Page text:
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Gold Spot Price Higher Than Futures Prices For First Time Ever

For the first time ever yesterday. the spot price of gold traded higher than the futures price where investors or speculators accept the delivery of gold at a pre-determined later date at a pre-determined price.

Typically, the futures price equals the spot price plus the return you would receive if you took your funds and invested in a risk-free asset such as a Treasury Bill.

Most of the business media focused on this and indicated that investors were demanding ownership in physical gold rather than an exchange traded fund or some other derivative due to the uncertainty in todays economy.

This may be true to some extent. However, as Dennis Gartman reported in his daily report, the return on Treasury Bills are negligible. A 90 day treasury-bill is currently yielding in the vicinity of 1/100th of a percent so the spot price and futures price should be almost identical all things being equal.

Only time will tell if this situation will change going forward. What are your thoughts regarding gold investing? Will investors demand to have actual gold in their posession or will they be satisfied owning a derivative that participates in any upside in golds price? Your comments are greatly appreciated.


4 Responses

  1. […] the rest of this great post here By ::::: Permalink ::::: See Related Stories In: Financial Planning, Investments, business, […]

  2. I think the T-Bill issue does play a big part of it right now. You might be interested in seeing this post: Investors are expecting a lot of deflation.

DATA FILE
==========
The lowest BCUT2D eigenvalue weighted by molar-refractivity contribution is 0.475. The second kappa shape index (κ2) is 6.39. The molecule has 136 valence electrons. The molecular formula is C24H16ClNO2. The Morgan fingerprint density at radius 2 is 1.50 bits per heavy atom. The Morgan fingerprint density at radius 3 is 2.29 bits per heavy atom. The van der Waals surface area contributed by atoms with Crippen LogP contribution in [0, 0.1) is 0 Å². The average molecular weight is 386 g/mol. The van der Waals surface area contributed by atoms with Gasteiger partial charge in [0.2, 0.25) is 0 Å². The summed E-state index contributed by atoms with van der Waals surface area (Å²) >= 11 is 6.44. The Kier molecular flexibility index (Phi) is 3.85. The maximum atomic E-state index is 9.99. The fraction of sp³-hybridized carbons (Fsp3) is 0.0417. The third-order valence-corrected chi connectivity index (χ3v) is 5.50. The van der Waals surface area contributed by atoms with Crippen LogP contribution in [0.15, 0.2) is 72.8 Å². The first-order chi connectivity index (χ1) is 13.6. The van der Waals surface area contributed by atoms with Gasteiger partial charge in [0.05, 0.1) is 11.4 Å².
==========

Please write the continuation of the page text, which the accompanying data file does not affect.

The U.S. Treasury completed a remarkable auction of four-week Treasury bills today. No surprise that there was a ton of demand for the only investment still viewed as a safe haven — there were bids worth $120 billion for the $30 billion of bills being sold. But how low did bidders go on the yield they’d accept to own the bills? All the way down to zero. That’s right, the U.S. government just borrowed $30 billion at a cost of zero percent interest. That follows yesterday’s auction of 3-month T-bills at the microscopic rate of 0.005%, the lowest since the long-running 3-month maturity first hit the market in 1929.

    Given news like this I think there’s a fair number of people afraid of some kind of depression looming and that actually having physical gold is going to be a necessity.

    You also might be interested in this site tracking the COMEX deliveries for the month: Vaporize COMEX CountDOWN Category

  3. No problem. Thanks for the forum and info your putting up here. It is definitely an interesting time we are living in.

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